MY PLATFORM

OUR RESCUE CAT TIPPY

SAM JOINS THE FAMILY

WELCOME HOME BEAR

MY STORY

Tippy the 3-legged cat

For as long as I can remember, adopted pets have been a part of my life.  My first pet was a 3-legged cat named Tippy who my mom rescued after he showed up at my great-grandparents door and they couldn’t find his owner.  He slept with me every night and as he got older, it eventually became difficult for him to jump on the bed (especially with three legs!) so we bought him some portable stairs.  He lived to the ripe old age of 19 and I still miss him dearly.

 

 

Sweet old Bear

My parents have always taught me to treat animals with love and respect.  One day when my dad was on a fishing trip in Florida, my mom came across a 13-year-old, 110 pound black Labrador named Bear on the AHS website.  He had been surrendered to AHS because his owner had died.  Hearing this broke our hearts and we were on a mission to give him a loving home…except there was one obstacle—my dad.  We already had a basset hound (Toots) who was a handful and he thought the last thing we needed was another dog. Well, my mom couldn’t help herself and ended up going to meet him (remember, my dad was in FL fishing).  Somehow that “meeting” turned into an “adoption” and Bear ended up in our living room that same day.  My mom says it is better to ask for forgiveness than to ask for permission, LOL!  Luckily my dad is a big animal lover too and he fell in love with Bear just like we did.

 

When we adopted Bear, we knew we probably didn’t have a lot of time left with him, however we were lucky to have him for 2.5 more years!  Bear was the sweetest old boy…he had such soulful eyes and was a big old lug!  The AHS even featured our adoption story in their quarterly magazine which was neat to see!  At the age of 15.5, Bear crossed the Rainbow Bridge in June 2016.  It was so hard to say goodbye but we felt lucky to have had him for as long as we did.  What a gift he was!   

 

 

Handsome Sam

Summer and fall went by and before we knew it, the holidays were upon us.  One night we were out celebrating my mom’s birthday and I happened to be scoping out the available dogs on the AHS website.  I came across a darling 7-year-old basset hound named Sam and of course immediately showed him to my mom because I know she is a softie for basset hounds!  My dad said “no” (again) but with him, no sometimes means yes.  So we were on a mission once again.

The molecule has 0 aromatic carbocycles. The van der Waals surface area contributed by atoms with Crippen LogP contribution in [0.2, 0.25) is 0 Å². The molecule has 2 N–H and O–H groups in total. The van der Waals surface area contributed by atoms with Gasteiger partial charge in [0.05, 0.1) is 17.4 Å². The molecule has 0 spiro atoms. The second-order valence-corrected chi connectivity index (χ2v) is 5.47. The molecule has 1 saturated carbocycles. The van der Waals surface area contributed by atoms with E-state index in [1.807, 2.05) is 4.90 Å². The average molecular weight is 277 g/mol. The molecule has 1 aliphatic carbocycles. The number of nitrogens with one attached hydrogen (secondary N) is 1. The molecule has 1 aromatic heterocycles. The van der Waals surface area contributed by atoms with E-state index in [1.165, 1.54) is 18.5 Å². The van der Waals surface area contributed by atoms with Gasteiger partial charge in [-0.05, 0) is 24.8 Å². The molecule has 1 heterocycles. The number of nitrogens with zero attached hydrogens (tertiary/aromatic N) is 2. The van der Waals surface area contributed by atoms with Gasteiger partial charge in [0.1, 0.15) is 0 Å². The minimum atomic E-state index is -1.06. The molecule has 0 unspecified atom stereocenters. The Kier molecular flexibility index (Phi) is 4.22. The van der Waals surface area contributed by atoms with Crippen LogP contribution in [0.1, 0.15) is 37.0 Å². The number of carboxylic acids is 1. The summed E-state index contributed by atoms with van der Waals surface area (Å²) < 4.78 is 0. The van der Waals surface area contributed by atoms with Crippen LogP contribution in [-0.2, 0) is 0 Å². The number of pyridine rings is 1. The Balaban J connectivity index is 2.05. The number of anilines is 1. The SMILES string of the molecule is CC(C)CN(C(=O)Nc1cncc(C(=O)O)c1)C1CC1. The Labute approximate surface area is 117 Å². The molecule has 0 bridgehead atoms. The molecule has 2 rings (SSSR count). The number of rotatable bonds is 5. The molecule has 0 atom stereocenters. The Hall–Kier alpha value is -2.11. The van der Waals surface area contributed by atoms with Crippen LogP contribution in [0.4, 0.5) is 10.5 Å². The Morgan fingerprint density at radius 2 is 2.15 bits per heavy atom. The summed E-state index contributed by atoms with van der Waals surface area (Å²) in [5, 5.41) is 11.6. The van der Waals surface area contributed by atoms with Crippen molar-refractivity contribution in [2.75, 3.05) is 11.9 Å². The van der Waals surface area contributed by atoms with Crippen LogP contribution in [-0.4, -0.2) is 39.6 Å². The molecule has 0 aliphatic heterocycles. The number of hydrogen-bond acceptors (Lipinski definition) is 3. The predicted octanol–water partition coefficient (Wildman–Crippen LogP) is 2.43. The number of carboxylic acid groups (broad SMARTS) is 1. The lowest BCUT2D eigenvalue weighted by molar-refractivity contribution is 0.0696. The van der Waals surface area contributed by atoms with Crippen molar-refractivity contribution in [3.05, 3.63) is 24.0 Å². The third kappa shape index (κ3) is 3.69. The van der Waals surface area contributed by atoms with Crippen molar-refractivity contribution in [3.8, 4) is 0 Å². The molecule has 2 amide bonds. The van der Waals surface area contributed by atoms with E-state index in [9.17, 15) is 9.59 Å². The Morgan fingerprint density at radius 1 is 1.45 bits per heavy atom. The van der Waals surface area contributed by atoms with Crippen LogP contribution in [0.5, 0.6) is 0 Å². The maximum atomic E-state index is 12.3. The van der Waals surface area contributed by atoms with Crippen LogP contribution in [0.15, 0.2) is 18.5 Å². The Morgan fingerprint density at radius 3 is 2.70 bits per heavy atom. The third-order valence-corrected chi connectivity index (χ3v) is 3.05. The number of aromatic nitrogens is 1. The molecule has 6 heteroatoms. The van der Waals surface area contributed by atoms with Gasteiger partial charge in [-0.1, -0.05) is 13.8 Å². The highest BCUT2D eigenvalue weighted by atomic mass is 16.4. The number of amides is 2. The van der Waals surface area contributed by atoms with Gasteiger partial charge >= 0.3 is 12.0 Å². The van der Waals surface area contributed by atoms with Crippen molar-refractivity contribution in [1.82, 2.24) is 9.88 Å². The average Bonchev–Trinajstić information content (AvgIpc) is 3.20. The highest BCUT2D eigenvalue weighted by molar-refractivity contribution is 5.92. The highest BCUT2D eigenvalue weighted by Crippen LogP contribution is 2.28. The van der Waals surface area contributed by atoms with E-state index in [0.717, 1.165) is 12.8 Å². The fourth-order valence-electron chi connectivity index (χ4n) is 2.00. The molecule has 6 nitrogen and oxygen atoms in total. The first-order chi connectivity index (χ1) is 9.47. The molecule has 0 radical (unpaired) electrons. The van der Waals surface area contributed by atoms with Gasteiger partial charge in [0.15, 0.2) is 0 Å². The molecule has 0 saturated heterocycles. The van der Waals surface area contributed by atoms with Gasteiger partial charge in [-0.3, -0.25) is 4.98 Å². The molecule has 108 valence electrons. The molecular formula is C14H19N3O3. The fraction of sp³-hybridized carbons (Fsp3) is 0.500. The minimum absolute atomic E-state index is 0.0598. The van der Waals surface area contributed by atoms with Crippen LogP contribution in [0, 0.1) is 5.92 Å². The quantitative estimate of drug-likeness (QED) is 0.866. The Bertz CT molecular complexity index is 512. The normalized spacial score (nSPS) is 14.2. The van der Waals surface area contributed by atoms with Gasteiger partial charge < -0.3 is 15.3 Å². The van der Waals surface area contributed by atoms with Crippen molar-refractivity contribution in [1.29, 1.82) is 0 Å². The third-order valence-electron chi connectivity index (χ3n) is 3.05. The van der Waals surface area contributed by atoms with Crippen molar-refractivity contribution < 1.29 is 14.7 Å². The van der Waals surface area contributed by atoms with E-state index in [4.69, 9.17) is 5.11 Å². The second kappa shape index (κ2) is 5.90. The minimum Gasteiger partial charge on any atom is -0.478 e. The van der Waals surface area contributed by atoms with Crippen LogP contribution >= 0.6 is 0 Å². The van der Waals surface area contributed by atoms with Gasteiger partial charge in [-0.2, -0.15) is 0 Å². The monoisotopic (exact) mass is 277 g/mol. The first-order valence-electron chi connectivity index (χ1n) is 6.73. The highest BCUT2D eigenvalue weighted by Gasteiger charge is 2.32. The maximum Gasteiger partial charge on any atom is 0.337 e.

My dad left for a work trip and I was bound and determined to get Sam into our home.  My mom said we couldn’t adopt Sam without getting Dad on board, but she said we could at least go to meet him and see if he would be a good fit.  We drove up to the Coon Rapids AHS and asked to meet him but they said he was on “hold” (which meant that someone had put a deposit on him and had 24 hours to come and get him before he would be put back up for adoption).  On the one hand, I was so disappointed but on the other hand, I was happy that he might potentially have a home!  The staff said it was their policy that we could not have one-on-one time with him (since he was on hold), but that we COULD go to meet him in his cage.

 

When we walked up to his cage, Sam started barking and carrying on and making a big racket!  I am guessing many people would be intimidated by this (basset hounds have a VERY loud bark!) but since we already have a basset hound, we knew he was just “talking” to us and telling us how much he wanted to get out of there. We squatted down to pet him through the bars and he was SO happy to see us.  The AHS staff said that if he wasn’t adopted by the next day, he would be put back up on the website after 8:00 PM. As we drove home, my mom said that if it was meant to be, he would find his way to us.  Plus she said we HAD to get Dad on board.

 

The next day, all I could think about was Sam.  When it was 7:59, I kept refreshing my internet browser…and at 8:00, he was back up on the website!  I screamed and told my mom and she said we would have to get Dad up there to meet him first.

 

My dad came home that afternoon from his work trip and we told him we were taking him out to a surprise place for dinner.  So we got him in the car and started driving toward the Coon Rapids Animal Humane Society.  He kept trying to guess where we were going and could not figure it out.  When we finally got near AHS, he saw the sign and said, “HA!  I know what you tricksters are doing!” and he figured it out. But he was a trooper and went along with it.